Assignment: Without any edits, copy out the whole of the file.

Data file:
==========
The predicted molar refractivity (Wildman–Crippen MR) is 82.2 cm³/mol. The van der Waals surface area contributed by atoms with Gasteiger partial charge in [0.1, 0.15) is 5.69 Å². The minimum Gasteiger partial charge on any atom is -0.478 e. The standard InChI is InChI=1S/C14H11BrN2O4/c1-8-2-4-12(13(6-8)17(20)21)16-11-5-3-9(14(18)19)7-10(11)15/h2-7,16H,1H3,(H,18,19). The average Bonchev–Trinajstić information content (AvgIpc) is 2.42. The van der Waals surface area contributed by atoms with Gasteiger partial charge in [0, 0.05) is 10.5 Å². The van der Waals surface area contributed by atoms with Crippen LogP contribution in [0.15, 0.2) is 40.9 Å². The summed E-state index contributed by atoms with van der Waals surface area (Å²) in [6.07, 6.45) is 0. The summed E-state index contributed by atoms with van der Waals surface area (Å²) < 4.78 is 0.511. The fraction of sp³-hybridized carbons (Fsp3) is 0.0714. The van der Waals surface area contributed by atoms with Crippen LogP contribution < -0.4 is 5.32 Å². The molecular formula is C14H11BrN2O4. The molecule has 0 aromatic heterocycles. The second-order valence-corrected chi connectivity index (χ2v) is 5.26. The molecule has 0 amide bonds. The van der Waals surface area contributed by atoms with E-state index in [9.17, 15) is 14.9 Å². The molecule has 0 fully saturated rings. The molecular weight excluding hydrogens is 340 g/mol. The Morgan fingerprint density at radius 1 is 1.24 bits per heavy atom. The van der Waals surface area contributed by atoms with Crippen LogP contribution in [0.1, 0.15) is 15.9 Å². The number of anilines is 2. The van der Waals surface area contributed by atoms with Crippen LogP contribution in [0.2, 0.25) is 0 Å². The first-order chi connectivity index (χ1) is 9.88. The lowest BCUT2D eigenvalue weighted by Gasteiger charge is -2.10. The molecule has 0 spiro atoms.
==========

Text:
The predicted molar refractivity (Wildman–Crippen MR) is 82.2 cm³/mol. The van der Waals surface area contributed by atoms with Gasteiger partial charge in [0.1, 0.15) is 5.69 Å². The minimum Gasteiger partial charge on any atom is -0.478 e. The standard InChI is InChI=1S/C14H11BrN2O4/c1-8-2-4-12(13(6-8)17(20)21)16-11-5-3-9(14(18)19)7-10(11)15/h2-7,16H,1H3,(H,18,19). The average Bonchev–Trinajstić information content (AvgIpc) is 2.42. The van der Waals surface area contributed by atoms with Gasteiger partial charge in [0, 0.05) is 10.5 Å². The van der Waals surface area contributed by atoms with Crippen LogP contribution in [0.15, 0.2) is 40.9 Å². The summed E-state index contributed by atoms with van der Waals surface area (Å²) in [6.07, 6.45) is 0. The summed E-state index contributed by atoms with van der Waals surface area (Å²) < 4.78 is 0.511. The fraction of sp³-hybridized carbons (Fsp3) is 0.0714. The van der Waals surface area contributed by atoms with Crippen LogP contribution < -0.4 is 5.32 Å². The molecular formula is C14H11BrN2O4. The molecule has 0 aromatic heterocycles. The second-order valence-corrected chi connectivity index (χ2v) is 5.26. The molecule has 0 amide bonds. The van der Waals surface area contributed by atoms with E-state index in [9.17, 15) is 14.9 Å². The molecule has 0 fully saturated rings. The molecular weight excluding hydrogens is 340 g/mol. The Morgan fingerprint density at radius 1 is 1.24 bits per heavy atom. The van der Waals surface area contributed by atoms with Crippen LogP contribution in [0.1, 0.15) is 15.9 Å². The number of anilines is 2. The van der Waals surface area contributed by atoms with Crippen LogP contribution in [0.2, 0.25) is 0 Å². The first-order chi connectivity index (χ1) is 9.88. The lowest BCUT2D eigenvalue weighted by Gasteiger charge is -2.10. The molecule has 0 spiro atoms.